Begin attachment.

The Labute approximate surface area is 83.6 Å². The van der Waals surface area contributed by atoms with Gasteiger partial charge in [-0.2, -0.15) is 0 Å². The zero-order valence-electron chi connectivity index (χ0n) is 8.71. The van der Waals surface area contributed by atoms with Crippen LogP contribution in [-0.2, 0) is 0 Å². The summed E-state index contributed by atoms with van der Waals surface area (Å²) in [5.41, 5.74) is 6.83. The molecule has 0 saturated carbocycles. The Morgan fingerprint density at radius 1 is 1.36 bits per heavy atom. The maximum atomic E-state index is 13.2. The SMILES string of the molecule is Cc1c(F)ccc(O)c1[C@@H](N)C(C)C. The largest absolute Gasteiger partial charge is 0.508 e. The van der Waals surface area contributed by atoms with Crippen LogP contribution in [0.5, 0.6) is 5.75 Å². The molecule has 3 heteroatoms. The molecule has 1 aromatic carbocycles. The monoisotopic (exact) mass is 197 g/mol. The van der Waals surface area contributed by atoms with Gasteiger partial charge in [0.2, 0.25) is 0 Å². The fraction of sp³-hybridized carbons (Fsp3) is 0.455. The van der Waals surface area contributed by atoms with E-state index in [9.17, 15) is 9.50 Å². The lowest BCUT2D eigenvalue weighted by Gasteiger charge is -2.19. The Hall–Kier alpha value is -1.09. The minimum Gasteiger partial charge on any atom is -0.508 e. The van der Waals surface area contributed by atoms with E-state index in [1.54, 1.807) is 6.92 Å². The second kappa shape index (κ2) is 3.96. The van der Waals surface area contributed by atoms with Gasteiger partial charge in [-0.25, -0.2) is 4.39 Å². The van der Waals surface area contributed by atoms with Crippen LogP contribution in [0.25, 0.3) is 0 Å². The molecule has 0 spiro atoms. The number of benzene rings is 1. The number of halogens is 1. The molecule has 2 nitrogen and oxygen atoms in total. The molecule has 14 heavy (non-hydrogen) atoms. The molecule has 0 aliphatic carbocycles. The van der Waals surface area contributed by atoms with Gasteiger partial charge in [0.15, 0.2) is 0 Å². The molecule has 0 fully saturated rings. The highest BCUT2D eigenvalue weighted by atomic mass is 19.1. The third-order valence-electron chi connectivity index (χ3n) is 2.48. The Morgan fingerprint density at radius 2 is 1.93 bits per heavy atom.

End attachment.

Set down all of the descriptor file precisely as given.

The Labute approximate surface area is 83.6 Å². The van der Waals surface area contributed by atoms with Gasteiger partial charge in [-0.2, -0.15) is 0 Å². The zero-order valence-electron chi connectivity index (χ0n) is 8.71. The van der Waals surface area contributed by atoms with Crippen LogP contribution in [-0.2, 0) is 0 Å². The summed E-state index contributed by atoms with van der Waals surface area (Å²) in [5.41, 5.74) is 6.83. The molecule has 0 saturated carbocycles. The Morgan fingerprint density at radius 1 is 1.36 bits per heavy atom. The maximum atomic E-state index is 13.2. The SMILES string of the molecule is Cc1c(F)ccc(O)c1[C@@H](N)C(C)C. The largest absolute Gasteiger partial charge is 0.508 e. The van der Waals surface area contributed by atoms with Crippen LogP contribution in [0.5, 0.6) is 5.75 Å². The molecule has 3 heteroatoms. The molecule has 1 aromatic carbocycles. The monoisotopic (exact) mass is 197 g/mol. The van der Waals surface area contributed by atoms with Gasteiger partial charge in [0.2, 0.25) is 0 Å². The fraction of sp³-hybridized carbons (Fsp3) is 0.455. The van der Waals surface area contributed by atoms with E-state index in [9.17, 15) is 9.50 Å². The lowest BCUT2D eigenvalue weighted by Gasteiger charge is -2.19. The Hall–Kier alpha value is -1.09. The minimum Gasteiger partial charge on any atom is -0.508 e. The van der Waals surface area contributed by atoms with E-state index in [1.54, 1.807) is 6.92 Å². The second kappa shape index (κ2) is 3.96. The van der Waals surface area contributed by atoms with Gasteiger partial charge in [-0.25, -0.2) is 4.39 Å². The van der Waals surface area contributed by atoms with Crippen LogP contribution in [0.25, 0.3) is 0 Å². The molecule has 0 spiro atoms. The number of benzene rings is 1. The number of halogens is 1. The molecule has 2 nitrogen and oxygen atoms in total. The molecule has 14 heavy (non-hydrogen) atoms. The molecule has 0 aliphatic carbocycles. The van der Waals surface area contributed by atoms with Gasteiger partial charge in [0.15, 0.2) is 0 Å². The molecule has 0 fully saturated rings. The highest BCUT2D eigenvalue weighted by atomic mass is 19.1. The third-order valence-electron chi connectivity index (χ3n) is 2.48. The Morgan fingerprint density at radius 2 is 1.93 bits per heavy atom.